Kiwibank today announced a solid half year result for the six months to 31 December 2020 as it continued to focus on delivering better outcomes for customers.
The bank recorded a net profit after tax of $55 million, up $4 million (8%) on the prior corresponding period (six months to December 2019) while operating income was up $10 million (4%) to $287 million.
Chief Executive Steve Jurkovich said growth in both home loans and business lending contributed to the result, with customer lending growth of $1.6 billion. Customer deposits also grew by $1.3 billion.
“Our purpose, Kiwi making Kiwi better off, is what drives us every day, and by putting this at the heart of everything we do we’ll be a better bank for our customers and Aotearoa,” said Mr Jurkovich.
“Everyone who works at Kiwibank knows that we have to be focused on our customers every day because they have choices. Our goal is to be customers’ first choice.”
Mr Jurkovich said the bank had made significant improvements during the first half.
“We opened a new expert lending hub at 155 Fanshawe Street Auckland, and we introduced Fast Capital in partnership with the FinTech company Ranqx, a solution that allows decisions in a few minutes on borrowing for businesses.
“Customers are also benefiting from improved processes resulting in shorter turn arounds for home lending decisions, a reduction in call-wait times despite a huge uplift in volume due to COVID-19, and we’ve also introduced a digital ID solution for new credit card applications.
“We’re investing in technology and in the capability of our teams, while continuing to closely monitor where, when, and how our customers are choosing to interact with us, which informs the decisions we make,” he said.
Mr Jurkovich said the recent community cases of COVID-19 in New Zealand and subsequent alert level changes were a timely reminder of the considerable uncertainty facing the short and medium-term outlook for the global and domestic economies.
“We had forecast a significant rise in mortgage and business banking loan defaults, but numbers remain very low largely thanks to the hard mahi of all New Zealanders to contain the virus and keep our economy moving. We remain prepared to assist our customers and support New Zealand’s recovery,” he said.
An example of a meaningful show of support was the decision to lead the market with a significant change to the New Zealand owned bank’s floating or variable interest rate by 1% (100bps) in June 2020.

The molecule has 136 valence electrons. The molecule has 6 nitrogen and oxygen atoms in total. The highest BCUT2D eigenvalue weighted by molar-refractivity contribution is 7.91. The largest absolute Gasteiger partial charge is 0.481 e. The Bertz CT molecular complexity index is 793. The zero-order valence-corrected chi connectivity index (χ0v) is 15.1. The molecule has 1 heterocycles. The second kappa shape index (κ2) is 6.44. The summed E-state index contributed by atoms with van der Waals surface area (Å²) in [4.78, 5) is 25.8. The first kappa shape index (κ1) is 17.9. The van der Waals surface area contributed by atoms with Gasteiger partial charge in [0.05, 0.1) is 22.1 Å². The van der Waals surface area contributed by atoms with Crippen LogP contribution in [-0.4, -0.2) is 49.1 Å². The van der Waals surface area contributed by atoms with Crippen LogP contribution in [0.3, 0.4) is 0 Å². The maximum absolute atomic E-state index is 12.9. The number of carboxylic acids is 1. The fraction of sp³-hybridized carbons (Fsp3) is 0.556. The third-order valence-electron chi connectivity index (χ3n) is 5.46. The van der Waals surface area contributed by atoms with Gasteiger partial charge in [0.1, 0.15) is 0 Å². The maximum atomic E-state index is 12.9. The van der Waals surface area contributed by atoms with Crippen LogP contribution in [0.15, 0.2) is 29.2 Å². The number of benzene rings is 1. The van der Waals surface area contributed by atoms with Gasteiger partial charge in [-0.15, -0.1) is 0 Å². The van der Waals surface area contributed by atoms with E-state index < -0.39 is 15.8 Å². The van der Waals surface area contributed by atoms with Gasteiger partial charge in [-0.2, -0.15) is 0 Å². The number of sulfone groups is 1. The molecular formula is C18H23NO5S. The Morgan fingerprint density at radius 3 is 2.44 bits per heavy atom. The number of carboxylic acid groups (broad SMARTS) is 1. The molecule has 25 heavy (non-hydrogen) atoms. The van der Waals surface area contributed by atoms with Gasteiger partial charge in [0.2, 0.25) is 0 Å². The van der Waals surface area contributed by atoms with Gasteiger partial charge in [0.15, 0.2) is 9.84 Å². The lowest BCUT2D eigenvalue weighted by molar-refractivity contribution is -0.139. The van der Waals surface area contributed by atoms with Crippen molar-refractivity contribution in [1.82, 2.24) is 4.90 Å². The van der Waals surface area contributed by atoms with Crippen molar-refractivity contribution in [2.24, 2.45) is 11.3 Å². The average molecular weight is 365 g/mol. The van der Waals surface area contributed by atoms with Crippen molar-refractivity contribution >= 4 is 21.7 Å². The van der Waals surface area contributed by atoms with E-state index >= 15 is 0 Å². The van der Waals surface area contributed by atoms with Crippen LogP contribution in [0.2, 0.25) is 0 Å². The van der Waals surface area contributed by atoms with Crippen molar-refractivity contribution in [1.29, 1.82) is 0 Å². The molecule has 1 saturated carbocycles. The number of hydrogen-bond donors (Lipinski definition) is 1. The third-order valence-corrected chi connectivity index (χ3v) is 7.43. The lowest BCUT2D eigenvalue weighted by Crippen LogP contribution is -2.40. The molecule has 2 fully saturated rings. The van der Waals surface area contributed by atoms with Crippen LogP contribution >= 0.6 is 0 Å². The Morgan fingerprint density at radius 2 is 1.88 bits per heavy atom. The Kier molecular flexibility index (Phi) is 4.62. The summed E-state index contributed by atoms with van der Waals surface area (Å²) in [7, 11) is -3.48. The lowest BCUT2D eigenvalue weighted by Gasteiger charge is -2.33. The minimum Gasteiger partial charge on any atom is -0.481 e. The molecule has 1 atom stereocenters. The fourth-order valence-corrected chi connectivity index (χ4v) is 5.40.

“This change provided an opportunity for both our business and retail customers to pay back their loans faster, save, or buy local and support New Zealand’s economy. We like the rest of Aotearoa are still waiting for the largest banks to respond to this challenge to lower floating or variable interest rates despite a very low interest rate environment and access to Reserve Bank funding.”
Responding to changing customer preferences
Mr Jurkovich said as Kiwibank delivers better customer experiences and outcomes, it needed to plan for the increase in customers who want to operate in a digital world while also addressing the significant decline in the number of people visiting branches.
“COVID-19 has only seen a further acceleration of this trend. The average customer visits a branch one to two times a year and uses online, mobile or phone banking at least five times a week.”
Mr Jurkovich said changing customer preference and operational matters such as lease reviews had resulted in a proposal to close seven branches over the next 12 months. Visits to some branches had more than halved over the past five years.
The impacted branches are in Balclutha, Gisborne, The Palms (Christchurch), Matamata, Onehunga, Waihi, and Waipukurau. The proposal is subject to consultation with branch teams and engagement with local communities
“We appreciate the proposed changes can create uncertainty for our people, our customers, and communities and that’s why there is a period of time so we can make fully informed decisions.
“We continue to offer all customers support to understand and use faster, safer and cheaper methods of banking, including telephone banking, mobile and internet banking, direct debits and guidance on how to set up automatic payments,” he said.
Income Statement for the six months ended 31 December 2020